2003 - R - 109 Mins.
|Director: Woody Allen
|Producer: Letty Aronson, Benny Medina, Helen Robin, Jack Rollins
|Written By: Woody Allen
|Starring: Jason Biggs, Woody Allen, Christina Ricci, Danny DeVito, Stockard Channing
|Review by: Joe Rickey
It is easy for people to dismiss Woody Allen these days. Many say that he has lost his touch. He is no longer funny. Nobody likes his films anymore. Heck, some even say that nobody sees his films anymore and they would be correct nowadays. Small Time Crooks performed poorly at the box office so did The Curse of the Jade Scorpion and Hollywood Ending. His latest effort titled Anything Else, has seemingly suffered the same fate as the aforementioned films because it failed to generate more than a measly 1.7 million during its opening weekend. It’s really too bad because Anything Else, a film about a neurotic writer (Jason Biggs) and his relationship with an equally neurotic girlfriend (Christina Ricci) is really quite funny. It's pretty close to being a comic masterpiece. Woody Allen plays Biggs’ wise and neurotic (Naturally) mentor.
What makes Anything Else any better than Allen’s last couple of films? Well, here he concentrates more on creating in-depth characters that the audience can grow to like instead of concocting strange setups or gimmicks such as he did in Hollywood Ending and The Curse of the Jade Scorpion. We really care about what happens to Biggs’ character. We cheer when he has success writing; we are interested in his journey to become a big time writer of jokes. We want him to succeed and we sympathize with him because he has the kindness in his heart to overlook his girlfriend’s many faults and try and work out the problems in their relationship. And, most of all, we laugh as he sits in Central Park and has a multitude of discussions with his mentor about such topics as the meaning of life and what his plans for the future entail.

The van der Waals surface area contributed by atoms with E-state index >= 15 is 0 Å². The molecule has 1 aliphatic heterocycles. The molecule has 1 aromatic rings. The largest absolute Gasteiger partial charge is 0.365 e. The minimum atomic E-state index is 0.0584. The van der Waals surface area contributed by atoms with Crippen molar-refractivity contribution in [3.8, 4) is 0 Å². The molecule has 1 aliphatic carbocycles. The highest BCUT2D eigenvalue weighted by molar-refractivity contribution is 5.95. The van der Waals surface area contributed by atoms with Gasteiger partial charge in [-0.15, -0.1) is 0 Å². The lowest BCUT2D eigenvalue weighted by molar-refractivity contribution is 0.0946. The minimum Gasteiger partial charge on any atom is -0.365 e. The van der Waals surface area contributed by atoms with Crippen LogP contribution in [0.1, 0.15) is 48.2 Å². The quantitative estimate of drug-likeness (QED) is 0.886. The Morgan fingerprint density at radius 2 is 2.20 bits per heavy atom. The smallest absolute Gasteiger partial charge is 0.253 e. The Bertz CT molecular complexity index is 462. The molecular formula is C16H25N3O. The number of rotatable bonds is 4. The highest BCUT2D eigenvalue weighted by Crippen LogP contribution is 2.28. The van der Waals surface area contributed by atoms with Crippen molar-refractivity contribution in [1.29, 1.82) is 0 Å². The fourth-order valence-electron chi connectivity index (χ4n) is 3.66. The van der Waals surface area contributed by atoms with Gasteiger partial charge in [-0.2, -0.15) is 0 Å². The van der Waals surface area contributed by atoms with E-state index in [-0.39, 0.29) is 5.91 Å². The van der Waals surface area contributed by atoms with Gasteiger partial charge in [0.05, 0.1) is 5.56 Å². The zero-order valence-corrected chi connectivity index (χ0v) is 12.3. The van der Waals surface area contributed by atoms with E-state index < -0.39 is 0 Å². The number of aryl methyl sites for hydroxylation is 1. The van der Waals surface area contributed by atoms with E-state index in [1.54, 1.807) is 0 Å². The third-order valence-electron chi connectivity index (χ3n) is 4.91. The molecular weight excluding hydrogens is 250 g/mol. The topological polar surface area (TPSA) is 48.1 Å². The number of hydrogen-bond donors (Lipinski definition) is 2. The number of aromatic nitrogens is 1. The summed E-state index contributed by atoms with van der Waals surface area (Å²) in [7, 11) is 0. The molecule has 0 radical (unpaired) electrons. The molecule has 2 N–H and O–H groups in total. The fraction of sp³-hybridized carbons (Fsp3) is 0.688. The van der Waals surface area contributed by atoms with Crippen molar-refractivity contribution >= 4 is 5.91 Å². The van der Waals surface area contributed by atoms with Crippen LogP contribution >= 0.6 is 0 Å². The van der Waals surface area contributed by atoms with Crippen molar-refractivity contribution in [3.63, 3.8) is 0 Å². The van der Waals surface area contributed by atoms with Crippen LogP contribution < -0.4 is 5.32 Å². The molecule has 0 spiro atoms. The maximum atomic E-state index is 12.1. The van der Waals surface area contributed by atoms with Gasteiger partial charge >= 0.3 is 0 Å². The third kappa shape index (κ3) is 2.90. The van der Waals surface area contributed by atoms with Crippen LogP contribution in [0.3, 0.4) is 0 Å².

Woody Allen has crafted such a great central character that it would seem that it would be mightily difficult for him to come up with equally interesting secondary characters. Wrong! As the writer’s agent, Danny DeVito is, at his core, a lonely man who has to constantly remind his client that he has stuck with him through the thick and thin because he realizes that he is a failure and that he has only one client. That client is essentially his life. Without him he would keel over.
As Biggs’ girlfriend, Christina Ricci is a little annoying at first because she seems so insecure about everything in her life. She constantly tells herself and others that she is too fat and needs to go on a diet. Then she proceeds to go on a binge-eating spree because she has no self-control. She needs someone in her life that will comfort her and put up with her bipolar behavior. Without that someone she is unable to live. She needs a companion in her life at all times, no matter the cost on her life and the lives of others.
As the mentor named Dobel, Allen plays a man who sees himself as an over the hill school teacher who needs a friend and struggles to show his emotions. He has insecurities, just like everyone else, and it is a challenge for him to get through a single day. When he lets it all hang out in a defining scene where, having been criticized by men younger and much larger than him, he gets up the courage to take a crowbar lay destruction to their car, we laugh and feel good for him because we realize that it took a lot out of him to be so brave.
This film truly is a return to the Woody Allen of old. Filled with characters we care about yet can laugh comfortably at, Anything Else is a near perfect film.